Extreme Heat: Under the Radar
When you hear “severe weather,” you might first think of hurricanes, tornadoes, thunderstorms, floods or winter storms. One type of severe weather that may not spring into your mind right away but can be very dangerous is extreme heat. Heat is one of the leading weather-related killers in the United States. According to the National Weather Service, a heat wave is “a period of abnormally and uncomfortably hot and unusually humid weather. Typically a heat wave lasts two or more days.”
During a heat wave, it is important to stay hydrated, limit time outdoors, dress in loose clothing and wear protection over your head and face. It is also important to pay attention to the signs that may lead to heat-related illnesses. Some symptoms to look out for are:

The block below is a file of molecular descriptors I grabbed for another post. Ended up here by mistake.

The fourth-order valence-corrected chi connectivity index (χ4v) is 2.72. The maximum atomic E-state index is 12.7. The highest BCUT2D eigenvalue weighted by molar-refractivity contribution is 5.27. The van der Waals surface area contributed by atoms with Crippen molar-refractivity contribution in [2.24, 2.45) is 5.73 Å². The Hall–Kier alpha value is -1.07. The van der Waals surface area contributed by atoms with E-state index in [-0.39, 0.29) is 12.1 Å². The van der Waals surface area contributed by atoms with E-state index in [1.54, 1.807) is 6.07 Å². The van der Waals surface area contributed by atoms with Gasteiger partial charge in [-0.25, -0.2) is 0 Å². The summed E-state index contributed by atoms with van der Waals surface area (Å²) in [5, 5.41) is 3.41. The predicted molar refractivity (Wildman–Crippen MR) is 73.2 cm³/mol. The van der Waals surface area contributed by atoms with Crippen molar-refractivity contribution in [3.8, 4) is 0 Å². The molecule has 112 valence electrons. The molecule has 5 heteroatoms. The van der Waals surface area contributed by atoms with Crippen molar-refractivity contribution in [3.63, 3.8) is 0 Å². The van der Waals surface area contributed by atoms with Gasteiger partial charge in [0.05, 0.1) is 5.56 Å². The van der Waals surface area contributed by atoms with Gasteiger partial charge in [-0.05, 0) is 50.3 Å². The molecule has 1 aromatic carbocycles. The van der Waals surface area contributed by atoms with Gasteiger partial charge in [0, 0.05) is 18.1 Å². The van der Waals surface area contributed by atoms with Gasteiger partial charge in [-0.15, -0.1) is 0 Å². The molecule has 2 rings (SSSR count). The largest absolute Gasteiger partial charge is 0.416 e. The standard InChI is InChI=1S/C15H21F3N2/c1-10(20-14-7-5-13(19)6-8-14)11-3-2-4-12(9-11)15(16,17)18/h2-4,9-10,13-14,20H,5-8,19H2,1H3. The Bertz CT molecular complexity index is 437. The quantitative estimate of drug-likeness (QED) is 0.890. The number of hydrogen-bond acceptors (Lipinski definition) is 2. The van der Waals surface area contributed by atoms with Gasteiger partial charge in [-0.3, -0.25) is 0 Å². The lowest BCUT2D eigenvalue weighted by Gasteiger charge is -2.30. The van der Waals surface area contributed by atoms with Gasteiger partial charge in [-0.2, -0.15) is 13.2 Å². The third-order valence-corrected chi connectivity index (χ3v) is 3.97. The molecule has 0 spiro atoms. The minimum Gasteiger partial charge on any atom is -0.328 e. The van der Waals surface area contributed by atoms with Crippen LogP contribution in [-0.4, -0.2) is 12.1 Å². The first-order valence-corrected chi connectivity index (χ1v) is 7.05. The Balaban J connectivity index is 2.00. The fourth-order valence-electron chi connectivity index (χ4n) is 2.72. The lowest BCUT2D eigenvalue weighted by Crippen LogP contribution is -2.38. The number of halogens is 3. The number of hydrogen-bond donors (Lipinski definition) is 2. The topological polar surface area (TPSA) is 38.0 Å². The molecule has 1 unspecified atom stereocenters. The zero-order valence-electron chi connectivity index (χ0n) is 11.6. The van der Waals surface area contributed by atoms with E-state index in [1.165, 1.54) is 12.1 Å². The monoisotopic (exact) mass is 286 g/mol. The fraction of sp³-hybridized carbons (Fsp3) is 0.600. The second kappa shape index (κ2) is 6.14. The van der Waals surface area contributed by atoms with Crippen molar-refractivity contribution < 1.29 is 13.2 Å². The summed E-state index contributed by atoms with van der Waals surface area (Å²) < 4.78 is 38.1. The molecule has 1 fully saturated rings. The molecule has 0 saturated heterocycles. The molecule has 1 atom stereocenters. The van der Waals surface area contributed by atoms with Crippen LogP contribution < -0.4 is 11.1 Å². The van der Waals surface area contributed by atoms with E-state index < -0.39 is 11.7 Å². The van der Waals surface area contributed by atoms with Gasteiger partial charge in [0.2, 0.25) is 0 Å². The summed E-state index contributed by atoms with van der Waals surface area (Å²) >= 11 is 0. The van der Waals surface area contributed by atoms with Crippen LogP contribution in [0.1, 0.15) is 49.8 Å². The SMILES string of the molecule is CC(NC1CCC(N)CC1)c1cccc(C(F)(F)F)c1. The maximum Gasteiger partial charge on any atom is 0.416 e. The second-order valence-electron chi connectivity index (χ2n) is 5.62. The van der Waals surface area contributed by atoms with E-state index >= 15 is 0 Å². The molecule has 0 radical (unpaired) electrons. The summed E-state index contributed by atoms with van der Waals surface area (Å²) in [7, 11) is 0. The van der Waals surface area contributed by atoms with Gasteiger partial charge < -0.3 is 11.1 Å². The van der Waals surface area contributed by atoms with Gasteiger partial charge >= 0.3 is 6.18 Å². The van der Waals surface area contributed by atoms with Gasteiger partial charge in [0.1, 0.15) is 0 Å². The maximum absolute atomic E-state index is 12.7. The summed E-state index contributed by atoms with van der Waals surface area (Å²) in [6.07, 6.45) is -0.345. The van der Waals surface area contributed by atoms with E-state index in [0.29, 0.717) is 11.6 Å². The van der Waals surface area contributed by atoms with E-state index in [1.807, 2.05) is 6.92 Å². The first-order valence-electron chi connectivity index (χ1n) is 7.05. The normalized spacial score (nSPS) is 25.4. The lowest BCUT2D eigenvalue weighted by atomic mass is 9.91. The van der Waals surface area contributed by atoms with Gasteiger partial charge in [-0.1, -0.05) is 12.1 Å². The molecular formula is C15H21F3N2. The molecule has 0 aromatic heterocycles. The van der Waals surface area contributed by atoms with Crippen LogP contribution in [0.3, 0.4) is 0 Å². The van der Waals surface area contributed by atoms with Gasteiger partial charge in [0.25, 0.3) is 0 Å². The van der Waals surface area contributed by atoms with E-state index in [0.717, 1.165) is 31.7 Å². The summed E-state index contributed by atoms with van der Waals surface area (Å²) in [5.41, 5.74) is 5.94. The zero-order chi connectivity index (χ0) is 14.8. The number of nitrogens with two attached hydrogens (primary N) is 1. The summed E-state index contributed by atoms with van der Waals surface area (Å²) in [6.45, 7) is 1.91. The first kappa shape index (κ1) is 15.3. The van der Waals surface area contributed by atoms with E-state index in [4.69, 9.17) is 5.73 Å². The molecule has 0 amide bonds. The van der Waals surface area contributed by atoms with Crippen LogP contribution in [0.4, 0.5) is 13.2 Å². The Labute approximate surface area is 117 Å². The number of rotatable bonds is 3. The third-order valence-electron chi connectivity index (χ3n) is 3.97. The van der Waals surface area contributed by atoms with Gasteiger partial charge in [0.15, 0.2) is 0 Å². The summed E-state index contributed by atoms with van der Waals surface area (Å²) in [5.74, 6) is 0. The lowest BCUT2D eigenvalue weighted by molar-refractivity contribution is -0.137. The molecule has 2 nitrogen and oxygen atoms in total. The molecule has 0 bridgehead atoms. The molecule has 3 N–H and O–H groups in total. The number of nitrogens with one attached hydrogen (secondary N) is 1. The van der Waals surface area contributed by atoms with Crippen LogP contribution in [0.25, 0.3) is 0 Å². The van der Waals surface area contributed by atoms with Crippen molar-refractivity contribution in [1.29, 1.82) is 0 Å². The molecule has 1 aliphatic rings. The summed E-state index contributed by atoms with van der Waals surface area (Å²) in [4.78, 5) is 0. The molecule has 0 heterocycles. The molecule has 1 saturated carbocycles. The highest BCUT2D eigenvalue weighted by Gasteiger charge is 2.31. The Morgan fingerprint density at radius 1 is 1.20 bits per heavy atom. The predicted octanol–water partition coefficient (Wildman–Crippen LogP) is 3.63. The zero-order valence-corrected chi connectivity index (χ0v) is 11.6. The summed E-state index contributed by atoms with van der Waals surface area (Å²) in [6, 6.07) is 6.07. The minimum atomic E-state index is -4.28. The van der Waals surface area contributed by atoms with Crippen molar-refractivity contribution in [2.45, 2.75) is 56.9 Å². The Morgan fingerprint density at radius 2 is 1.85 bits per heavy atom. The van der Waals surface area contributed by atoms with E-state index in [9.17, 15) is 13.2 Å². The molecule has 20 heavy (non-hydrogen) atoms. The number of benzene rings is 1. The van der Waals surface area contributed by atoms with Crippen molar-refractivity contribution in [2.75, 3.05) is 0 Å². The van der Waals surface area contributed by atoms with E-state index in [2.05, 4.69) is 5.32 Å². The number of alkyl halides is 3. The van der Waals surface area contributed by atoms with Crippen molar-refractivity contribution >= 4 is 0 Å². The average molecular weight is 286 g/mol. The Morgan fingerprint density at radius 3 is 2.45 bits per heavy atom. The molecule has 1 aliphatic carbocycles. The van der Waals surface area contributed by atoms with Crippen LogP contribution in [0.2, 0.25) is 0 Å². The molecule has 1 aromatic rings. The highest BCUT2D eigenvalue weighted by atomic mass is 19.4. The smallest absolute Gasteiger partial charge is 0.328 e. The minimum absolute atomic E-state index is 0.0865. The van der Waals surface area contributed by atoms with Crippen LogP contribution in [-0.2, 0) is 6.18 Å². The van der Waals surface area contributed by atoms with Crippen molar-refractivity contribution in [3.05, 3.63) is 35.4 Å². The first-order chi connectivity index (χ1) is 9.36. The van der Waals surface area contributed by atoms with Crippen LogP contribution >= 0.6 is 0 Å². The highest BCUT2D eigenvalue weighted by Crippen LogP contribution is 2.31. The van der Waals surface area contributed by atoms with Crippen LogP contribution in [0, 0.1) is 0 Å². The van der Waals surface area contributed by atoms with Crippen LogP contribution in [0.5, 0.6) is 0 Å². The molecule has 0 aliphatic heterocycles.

-Cool, pale, clammy skin
If you experience any of these symptoms, move to a cooler place and ask an adult for help. Rest and sip water (use a water mister on your body if you feel nauseous from drinking water).
Photo courtesy of CDC.
Learn more about severe weather preparedness!
- March 2-8, 2014 is National Severe Weather Preparedness Week! This is a great time to Be a Force of Nature and make sure you and your family are prepared for severe weather that can occur where you live. Did you miss the week? No worries…it’s important to be prepared year-round because severe weather can strike at any time!
- In 2005, a total of 28 tropical storms formed in the Atlantic Ocean and 15 became hurricanes – the most hurricanes on record to form in the Atlantic Ocean!
- In 2013, the United States had seven weather and climate disasters that caused damages exceeding $1 billion! Included in these disasters were five severe weather and tornado events, a major flood in Colorado and a drought and heat wave in the West.
All images courtesy of NOAA.